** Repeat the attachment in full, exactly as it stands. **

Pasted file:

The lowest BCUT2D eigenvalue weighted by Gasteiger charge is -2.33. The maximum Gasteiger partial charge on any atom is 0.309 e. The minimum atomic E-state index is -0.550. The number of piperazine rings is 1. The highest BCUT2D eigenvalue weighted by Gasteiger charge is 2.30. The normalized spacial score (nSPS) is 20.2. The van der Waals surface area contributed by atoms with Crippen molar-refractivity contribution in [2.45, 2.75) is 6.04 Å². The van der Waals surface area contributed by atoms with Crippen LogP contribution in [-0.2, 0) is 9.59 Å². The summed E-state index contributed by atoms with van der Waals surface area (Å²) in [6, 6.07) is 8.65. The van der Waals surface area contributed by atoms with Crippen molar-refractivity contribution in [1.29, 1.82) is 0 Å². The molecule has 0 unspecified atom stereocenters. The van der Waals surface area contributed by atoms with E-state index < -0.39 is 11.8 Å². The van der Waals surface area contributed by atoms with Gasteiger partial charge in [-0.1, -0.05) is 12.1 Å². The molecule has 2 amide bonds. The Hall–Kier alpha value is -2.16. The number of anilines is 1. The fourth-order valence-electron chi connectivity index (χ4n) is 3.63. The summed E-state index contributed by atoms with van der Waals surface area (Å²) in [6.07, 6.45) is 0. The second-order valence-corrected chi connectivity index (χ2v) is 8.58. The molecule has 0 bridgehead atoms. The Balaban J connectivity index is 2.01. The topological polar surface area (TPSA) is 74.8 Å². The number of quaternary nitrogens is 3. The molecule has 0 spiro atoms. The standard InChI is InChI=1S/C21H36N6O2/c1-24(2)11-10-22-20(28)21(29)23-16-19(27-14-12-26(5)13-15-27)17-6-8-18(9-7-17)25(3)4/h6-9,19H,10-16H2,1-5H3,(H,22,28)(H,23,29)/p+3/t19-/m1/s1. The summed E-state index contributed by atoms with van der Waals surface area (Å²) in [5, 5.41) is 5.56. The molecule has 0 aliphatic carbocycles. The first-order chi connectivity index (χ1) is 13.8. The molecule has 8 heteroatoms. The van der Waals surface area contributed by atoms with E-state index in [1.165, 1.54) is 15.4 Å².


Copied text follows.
The lowest BCUT2D eigenvalue weighted by Gasteiger charge is -2.33. The maximum Gasteiger partial charge on any atom is 0.309 e. The minimum atomic E-state index is -0.550. The number of piperazine rings is 1. The highest BCUT2D eigenvalue weighted by Gasteiger charge is 2.30. The normalized spacial score (nSPS) is 20.2. The van der Waals surface area contributed by atoms with Crippen molar-refractivity contribution in [2.45, 2.75) is 6.04 Å². The van der Waals surface area contributed by atoms with Crippen LogP contribution in [-0.2, 0) is 9.59 Å². The summed E-state index contributed by atoms with van der Waals surface area (Å²) in [6, 6.07) is 8.65. The van der Waals surface area contributed by atoms with Crippen molar-refractivity contribution in [1.29, 1.82) is 0 Å². The molecule has 0 unspecified atom stereocenters. The van der Waals surface area contributed by atoms with E-state index < -0.39 is 11.8 Å². The van der Waals surface area contributed by atoms with Gasteiger partial charge in [-0.1, -0.05) is 12.1 Å². The molecule has 2 amide bonds. The Hall–Kier alpha value is -2.16. The number of anilines is 1. The fourth-order valence-electron chi connectivity index (χ4n) is 3.63. The summed E-state index contributed by atoms with van der Waals surface area (Å²) in [6.07, 6.45) is 0. The second-order valence-corrected chi connectivity index (χ2v) is 8.58. The molecule has 0 bridgehead atoms. The Balaban J connectivity index is 2.01. The topological polar surface area (TPSA) is 74.8 Å². The number of quaternary nitrogens is 3. The molecule has 0 spiro atoms. The standard InChI is InChI=1S/C21H36N6O2/c1-24(2)11-10-22-20(28)21(29)23-16-19(27-14-12-26(5)13-15-27)17-6-8-18(9-7-17)25(3)4/h6-9,19H,10-16H2,1-5H3,(H,22,28)(H,23,29)/p+3/t19-/m1/s1. The summed E-state index contributed by atoms with van der Waals surface area (Å²) in [5, 5.41) is 5.56. The molecule has 0 aliphatic carbocycles. The first-order chi connectivity index (χ1) is 13.8. The molecule has 8 heteroatoms. The van der Waals surface area contributed by atoms with E-state index in [1.165, 1.54) is 15.4 Å².